I promised myself when I started 13 Reasons Why it wouldn’t end up a Netflix Pick. I made this claim only 3 episodes in when it was very much an angsty teen drama with a narrative hook. It felt like something that belonged on the CW and wasn’t a DC comics property.
I was wrong. Not only in that it wouldn’t be a Netflix Pick (obviously) but in boiling the show down to a base thing.
13 Reasons Why is based on the book series written by Jay Asher. The story follows high schooler, Clay (Dylan Minnette) as he navigates his high school through a series of cassette tapes left behind by his close friend and love interest, Hannah (Katherine Langford). Hannah had tragically killed herself two weeks prior to the series start. The tapes, 13 of them, outline the specific reasons, and people, that led to Hannah making this permanent decision.
The series takes place in two different times. Hannah and Post Hannah. The first focuses on the girl and her life. How things spiraled the way they did and why she ultimately made her unfortunate decision. Post Hannah focuses more on Clay, though he is a big part of Hannah’s life as well. The two time lines are defined without words on the screen, obnoxious transitions, or any other heavy handed approach. There are a few things that give you a tip, even when Hannah isn’t on the screen, and the soft barrier between the two works perfectly as Clay dives deeper and deeper.
Having Hannah start the series deceased does a lot for the series. First and foremost it sets the tone. The show is a downer. There is no way around that. As Hannah goes threw her life, not every single aspect is a downer. There are a lot of things that would’ve turned her short life the other way. With the tone being set before the audience even sits down every moment that should be happy is all the more tragic. The point is really hammered home when not only the audience knows, but the characters within the 13 Reasons Why world begin to understand.
Hannah, having made her choice, before the series started also gives an all knowing narrator without the age old storytelling technique feeling like a crutch. The narration isn’t done in the first omnipotent. Hannah doesn’t know and narrate the events that went on after her death. The form of the narrator is Hannah’s recordings. The recordings exist wholly in their world as real things. A testament to the strength of the writing is that there are no jarring show breaking moments where Hannah knows something on the tapes she couldn’t know or the script has to lean on her to tell what should be shown.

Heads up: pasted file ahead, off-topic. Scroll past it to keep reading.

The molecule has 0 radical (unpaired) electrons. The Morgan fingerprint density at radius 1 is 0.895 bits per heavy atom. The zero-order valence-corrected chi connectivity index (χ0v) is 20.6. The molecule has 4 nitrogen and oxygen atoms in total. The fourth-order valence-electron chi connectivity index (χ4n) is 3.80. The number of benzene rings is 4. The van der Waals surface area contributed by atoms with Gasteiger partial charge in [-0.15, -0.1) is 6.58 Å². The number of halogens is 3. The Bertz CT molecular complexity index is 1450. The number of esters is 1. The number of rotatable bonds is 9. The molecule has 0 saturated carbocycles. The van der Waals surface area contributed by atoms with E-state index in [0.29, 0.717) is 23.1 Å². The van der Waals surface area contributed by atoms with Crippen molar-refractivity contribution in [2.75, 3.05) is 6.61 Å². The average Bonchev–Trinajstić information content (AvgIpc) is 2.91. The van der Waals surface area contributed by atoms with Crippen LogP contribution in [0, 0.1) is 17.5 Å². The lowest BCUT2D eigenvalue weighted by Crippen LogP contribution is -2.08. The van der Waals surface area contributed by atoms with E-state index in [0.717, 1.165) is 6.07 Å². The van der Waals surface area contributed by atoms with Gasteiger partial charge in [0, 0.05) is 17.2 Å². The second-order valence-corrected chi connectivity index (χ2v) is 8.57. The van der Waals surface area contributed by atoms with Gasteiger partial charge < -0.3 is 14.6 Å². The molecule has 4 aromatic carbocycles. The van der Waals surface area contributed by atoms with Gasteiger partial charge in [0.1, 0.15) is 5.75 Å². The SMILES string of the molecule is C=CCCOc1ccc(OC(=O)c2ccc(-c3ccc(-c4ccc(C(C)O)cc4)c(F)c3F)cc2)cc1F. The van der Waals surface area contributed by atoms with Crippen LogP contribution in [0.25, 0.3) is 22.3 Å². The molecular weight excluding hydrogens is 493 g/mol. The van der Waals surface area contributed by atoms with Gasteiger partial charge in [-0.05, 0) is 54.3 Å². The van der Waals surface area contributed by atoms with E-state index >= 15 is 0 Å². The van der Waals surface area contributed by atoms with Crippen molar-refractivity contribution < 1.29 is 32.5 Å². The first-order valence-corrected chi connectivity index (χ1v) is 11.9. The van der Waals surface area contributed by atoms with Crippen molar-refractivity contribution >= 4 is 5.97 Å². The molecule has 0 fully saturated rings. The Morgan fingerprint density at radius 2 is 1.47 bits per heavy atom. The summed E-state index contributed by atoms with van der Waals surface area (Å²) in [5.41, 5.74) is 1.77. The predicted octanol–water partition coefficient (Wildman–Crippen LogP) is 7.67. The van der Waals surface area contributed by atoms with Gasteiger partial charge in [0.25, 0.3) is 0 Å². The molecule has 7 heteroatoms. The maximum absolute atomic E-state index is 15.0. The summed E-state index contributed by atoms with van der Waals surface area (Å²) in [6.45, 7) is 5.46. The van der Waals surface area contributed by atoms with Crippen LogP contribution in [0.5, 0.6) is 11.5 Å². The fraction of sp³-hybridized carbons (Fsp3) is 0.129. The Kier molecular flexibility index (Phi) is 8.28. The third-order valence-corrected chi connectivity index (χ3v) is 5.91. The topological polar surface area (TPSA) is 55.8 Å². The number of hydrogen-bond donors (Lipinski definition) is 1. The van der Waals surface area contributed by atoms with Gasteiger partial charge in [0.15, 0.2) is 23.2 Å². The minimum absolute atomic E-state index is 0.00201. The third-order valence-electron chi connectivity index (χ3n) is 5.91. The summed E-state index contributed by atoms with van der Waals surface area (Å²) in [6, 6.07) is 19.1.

The young actors have a lot of weight to carry in this series. The subject matter is rough at the best of times. When the more heinous acts come about their strength really shines. Most of the core characters are not only actors playing their roles but the roles they are playing are often acting as well. Almost everyone has something to hide. The tightrope walk is intense for the full run of the series.
The way the series is shot should also be noted. It’s subtle, but spectacular. You will get so wrapped up in the story, the characters, and the emotion, you may not realize the settings, surroundings, color, and camera. Cinematography is often something that, if done right, isn’t noticeable at all; but when done wrong, ouch.
Stick with 13 Reasons Why. At first it will feel typical. It will seem like been there, done that. It isn’t. 13 Reasons Why is actually something special. In the overly sensitive world we live in with far too much inter-connectivity bullying has become a problem. Maybe the term is overused, maybe the issue doesn’t get enough attention. Whatever your standing is it is something in our world for sure. 13 Reasons Why tackles this important issue, as long as numerous others without being heavy handed or gross about it. The show never feels like a PSA. The message is never slammed down your throat but with the way the message is delivered you are sure to get the point.
A quick word on the ‘controversy’ part of it. A lot of online articles have been popping up about some scenes being too gratuitous. Namely scenes of sexual assault and suicide. To say showing these scenes was over the top ruins the entire message of the show. The scenes aren’t sugar coated for a reason and the overall narrative, as well as the audience, is better for it.